As the nation responds and works to overcome the impacts of COVID-19, museums across the country and globe are standing out as inspirational beacons for their communities.

victory gardens at old salem

While Old Salem Museums & Gardens in North Carolina is closed to the public, the leadership of the museum has made the positive decision to utilize existing demonstration gardens as “Victory gardens” to support food banks and local groups. In the tradition of Victory gardens during World War One and Two, which were planted by thousands of Americans as a part of the collective war effort, Old Salem is planting beets, carrots, potatoes, collards and other crops that are easy to store and don’t need to be refrigerated.

According to Old Salem President and CEO Frank Vagnone, “We quickly realized that Old Salem’s existing garden and plant propagation resources are already geared towards growing food plants. It was a logical next step to use them to help those in need during this difficult time. Increasing production will involve selecting high productivity crops and growing larger amounts of them compared to our regular planting of a high diversity of crops for display and educational purposes.

Learn more about Old Salem Museum and Gardens

drive through virus testing at baltimore museum of industry

Stopping COVID-19 will require social distancing as well as enhanced and robust testing — and to help expand the scale of testing, the Baltimore Museum of Industry is opening the parking lot of its shuttered museum to provide a safe and accessible space for drive-through testing.

Museum Director Anita Kassoff explained to the Baltimore Sun, “It’s certainly not how we envisioned this spring, a time when the parking lot is typically chock full of yellow school buses, but these are not ordinary times and we are grateful to be able to help our neighbors and local health providers.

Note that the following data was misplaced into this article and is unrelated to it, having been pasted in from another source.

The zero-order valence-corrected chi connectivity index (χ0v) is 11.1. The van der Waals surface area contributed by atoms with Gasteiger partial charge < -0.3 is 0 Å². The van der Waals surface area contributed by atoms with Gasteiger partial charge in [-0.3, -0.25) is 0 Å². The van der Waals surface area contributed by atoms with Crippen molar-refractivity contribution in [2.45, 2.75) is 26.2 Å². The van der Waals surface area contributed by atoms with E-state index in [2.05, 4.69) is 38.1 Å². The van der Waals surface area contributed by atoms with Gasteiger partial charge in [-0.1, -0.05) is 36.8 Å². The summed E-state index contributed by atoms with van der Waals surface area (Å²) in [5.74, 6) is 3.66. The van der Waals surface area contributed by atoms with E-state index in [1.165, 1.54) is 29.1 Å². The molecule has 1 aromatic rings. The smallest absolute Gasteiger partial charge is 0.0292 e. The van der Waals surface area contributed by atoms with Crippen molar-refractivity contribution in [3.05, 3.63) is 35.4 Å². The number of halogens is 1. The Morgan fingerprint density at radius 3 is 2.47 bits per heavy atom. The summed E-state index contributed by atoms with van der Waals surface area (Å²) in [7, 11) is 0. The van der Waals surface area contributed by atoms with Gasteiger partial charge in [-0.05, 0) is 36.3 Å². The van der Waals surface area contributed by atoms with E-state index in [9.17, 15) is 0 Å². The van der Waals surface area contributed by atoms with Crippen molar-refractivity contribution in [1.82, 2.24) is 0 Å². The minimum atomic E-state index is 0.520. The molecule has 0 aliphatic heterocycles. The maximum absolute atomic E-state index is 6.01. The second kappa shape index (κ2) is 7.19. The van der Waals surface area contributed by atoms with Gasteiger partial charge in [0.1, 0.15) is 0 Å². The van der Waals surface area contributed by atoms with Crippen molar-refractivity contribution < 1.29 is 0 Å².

Learn more about the Baltimore Museum of Industry

New Resource for Museums: A Future 4 the Past is a joint project between the Newport Historical Society and Størmerlige Films that seeks to connect museums and historic sites during this time of uncertainly. How to get involved? Just use the hashtag #AFuture4thePast to reach out with questions, concerns, and reactions across social media platforms — and a growing group of professionals will moderate your posts, share them, and respond. Watch the video for a clip from Preservation Maryland Executive Director Nicholas Redding.

Learn more about #AFuture4thePast

digitization over layoffs at national wwi museum

Instead of laying off nearly 10 employees, the National World War One Museum in Kansas City, Missouri has transitioned those staff to support an extensive digitization and transcription effort. Mike Vietti, Director of Marketing, Communications and Guest Services at the museum explained, “Despite losses to a significant portion of our revenue stream, we view the adjustment of our teams as a creative solution that allows the organization to continue to keep staff in place during this incredibly challenging time when unemployment has skyrocketed.

Employees have digitized more than 100 diaries, letters and journals since being assigned to the new team and are expected to make significant progress over the course of the pandemic shutdown.

Learn more about the National World War One Museum

what’s INSPIRING you?

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Together, with determination, grit and optimism, we will get through this.

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